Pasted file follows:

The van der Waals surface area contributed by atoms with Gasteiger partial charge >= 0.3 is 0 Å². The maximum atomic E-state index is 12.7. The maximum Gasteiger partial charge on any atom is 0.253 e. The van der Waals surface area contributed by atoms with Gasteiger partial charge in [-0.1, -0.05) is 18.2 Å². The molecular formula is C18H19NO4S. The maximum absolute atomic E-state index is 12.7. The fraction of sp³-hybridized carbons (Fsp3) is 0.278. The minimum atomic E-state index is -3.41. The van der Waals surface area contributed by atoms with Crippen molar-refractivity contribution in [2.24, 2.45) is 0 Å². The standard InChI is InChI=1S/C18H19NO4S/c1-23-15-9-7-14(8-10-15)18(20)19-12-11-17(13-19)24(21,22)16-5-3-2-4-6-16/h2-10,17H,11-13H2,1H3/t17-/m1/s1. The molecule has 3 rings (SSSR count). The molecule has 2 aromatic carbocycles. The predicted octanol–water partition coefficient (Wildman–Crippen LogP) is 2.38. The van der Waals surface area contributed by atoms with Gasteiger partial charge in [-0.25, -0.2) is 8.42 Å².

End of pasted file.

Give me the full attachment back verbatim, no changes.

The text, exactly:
The van der Waals surface area contributed by atoms with Gasteiger partial charge >= 0.3 is 0 Å². The maximum atomic E-state index is 12.7. The maximum Gasteiger partial charge on any atom is 0.253 e. The van der Waals surface area contributed by atoms with Gasteiger partial charge in [-0.1, -0.05) is 18.2 Å². The molecular formula is C18H19NO4S. The maximum absolute atomic E-state index is 12.7. The fraction of sp³-hybridized carbons (Fsp3) is 0.278. The minimum atomic E-state index is -3.41. The van der Waals surface area contributed by atoms with Crippen molar-refractivity contribution in [2.24, 2.45) is 0 Å². The standard InChI is InChI=1S/C18H19NO4S/c1-23-15-9-7-14(8-10-15)18(20)19-12-11-17(13-19)24(21,22)16-5-3-2-4-6-16/h2-10,17H,11-13H2,1H3/t17-/m1/s1. The molecule has 3 rings (SSSR count). The molecule has 2 aromatic carbocycles. The predicted octanol–water partition coefficient (Wildman–Crippen LogP) is 2.38. The van der Waals surface area contributed by atoms with Gasteiger partial charge in [-0.25, -0.2) is 8.42 Å².